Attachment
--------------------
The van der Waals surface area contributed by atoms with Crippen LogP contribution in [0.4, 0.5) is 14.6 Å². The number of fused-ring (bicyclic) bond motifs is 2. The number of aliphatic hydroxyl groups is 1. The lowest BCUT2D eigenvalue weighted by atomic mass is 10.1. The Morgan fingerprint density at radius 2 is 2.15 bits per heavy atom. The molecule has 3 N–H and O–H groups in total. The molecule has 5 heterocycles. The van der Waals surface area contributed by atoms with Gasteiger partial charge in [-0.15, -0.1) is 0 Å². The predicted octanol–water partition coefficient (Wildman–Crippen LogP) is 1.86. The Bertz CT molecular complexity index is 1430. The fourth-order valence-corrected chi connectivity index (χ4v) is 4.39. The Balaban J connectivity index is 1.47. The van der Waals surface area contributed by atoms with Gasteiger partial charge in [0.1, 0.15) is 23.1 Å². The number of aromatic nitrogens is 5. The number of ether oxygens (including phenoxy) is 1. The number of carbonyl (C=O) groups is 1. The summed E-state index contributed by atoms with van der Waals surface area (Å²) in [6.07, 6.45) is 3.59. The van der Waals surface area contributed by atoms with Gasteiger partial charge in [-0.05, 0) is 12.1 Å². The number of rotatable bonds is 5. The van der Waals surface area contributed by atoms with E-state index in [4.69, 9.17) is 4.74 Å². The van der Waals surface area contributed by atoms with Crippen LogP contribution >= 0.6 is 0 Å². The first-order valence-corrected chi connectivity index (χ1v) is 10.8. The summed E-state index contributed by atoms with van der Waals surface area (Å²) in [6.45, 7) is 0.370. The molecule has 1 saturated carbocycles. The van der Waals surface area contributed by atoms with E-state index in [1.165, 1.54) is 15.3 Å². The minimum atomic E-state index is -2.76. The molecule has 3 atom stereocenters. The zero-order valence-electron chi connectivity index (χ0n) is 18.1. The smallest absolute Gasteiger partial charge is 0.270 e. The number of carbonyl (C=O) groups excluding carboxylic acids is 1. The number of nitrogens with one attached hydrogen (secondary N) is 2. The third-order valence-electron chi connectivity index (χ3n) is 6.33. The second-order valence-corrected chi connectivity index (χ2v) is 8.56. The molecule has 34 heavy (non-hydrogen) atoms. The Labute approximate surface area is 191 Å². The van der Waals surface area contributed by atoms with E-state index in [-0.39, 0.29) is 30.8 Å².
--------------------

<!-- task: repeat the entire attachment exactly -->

The van der Waals surface area contributed by atoms with Crippen LogP contribution in [0.4, 0.5) is 14.6 Å². The number of fused-ring (bicyclic) bond motifs is 2. The number of aliphatic hydroxyl groups is 1. The lowest BCUT2D eigenvalue weighted by atomic mass is 10.1. The Morgan fingerprint density at radius 2 is 2.15 bits per heavy atom. The molecule has 3 N–H and O–H groups in total. The molecule has 5 heterocycles. The van der Waals surface area contributed by atoms with Gasteiger partial charge in [-0.15, -0.1) is 0 Å². The predicted octanol–water partition coefficient (Wildman–Crippen LogP) is 1.86. The Bertz CT molecular complexity index is 1430. The fourth-order valence-corrected chi connectivity index (χ4v) is 4.39. The Balaban J connectivity index is 1.47. The van der Waals surface area contributed by atoms with Gasteiger partial charge in [0.1, 0.15) is 23.1 Å². The number of aromatic nitrogens is 5. The number of ether oxygens (including phenoxy) is 1. The number of carbonyl (C=O) groups is 1. The summed E-state index contributed by atoms with van der Waals surface area (Å²) in [6.07, 6.45) is 3.59. The van der Waals surface area contributed by atoms with Gasteiger partial charge in [-0.05, 0) is 12.1 Å². The number of rotatable bonds is 5. The van der Waals surface area contributed by atoms with E-state index in [4.69, 9.17) is 4.74 Å². The van der Waals surface area contributed by atoms with Crippen LogP contribution >= 0.6 is 0 Å². The first-order valence-corrected chi connectivity index (χ1v) is 10.8. The summed E-state index contributed by atoms with van der Waals surface area (Å²) in [6.45, 7) is 0.370. The molecule has 1 saturated carbocycles. The van der Waals surface area contributed by atoms with E-state index in [1.165, 1.54) is 15.3 Å². The minimum atomic E-state index is -2.76. The molecule has 3 atom stereocenters. The zero-order valence-electron chi connectivity index (χ0n) is 18.1. The smallest absolute Gasteiger partial charge is 0.270 e. The number of carbonyl (C=O) groups excluding carboxylic acids is 1. The number of nitrogens with one attached hydrogen (secondary N) is 2. The third-order valence-electron chi connectivity index (χ3n) is 6.33. The second-order valence-corrected chi connectivity index (χ2v) is 8.56. The molecule has 34 heavy (non-hydrogen) atoms. The Labute approximate surface area is 191 Å². The van der Waals surface area contributed by atoms with E-state index in [-0.39, 0.29) is 30.8 Å².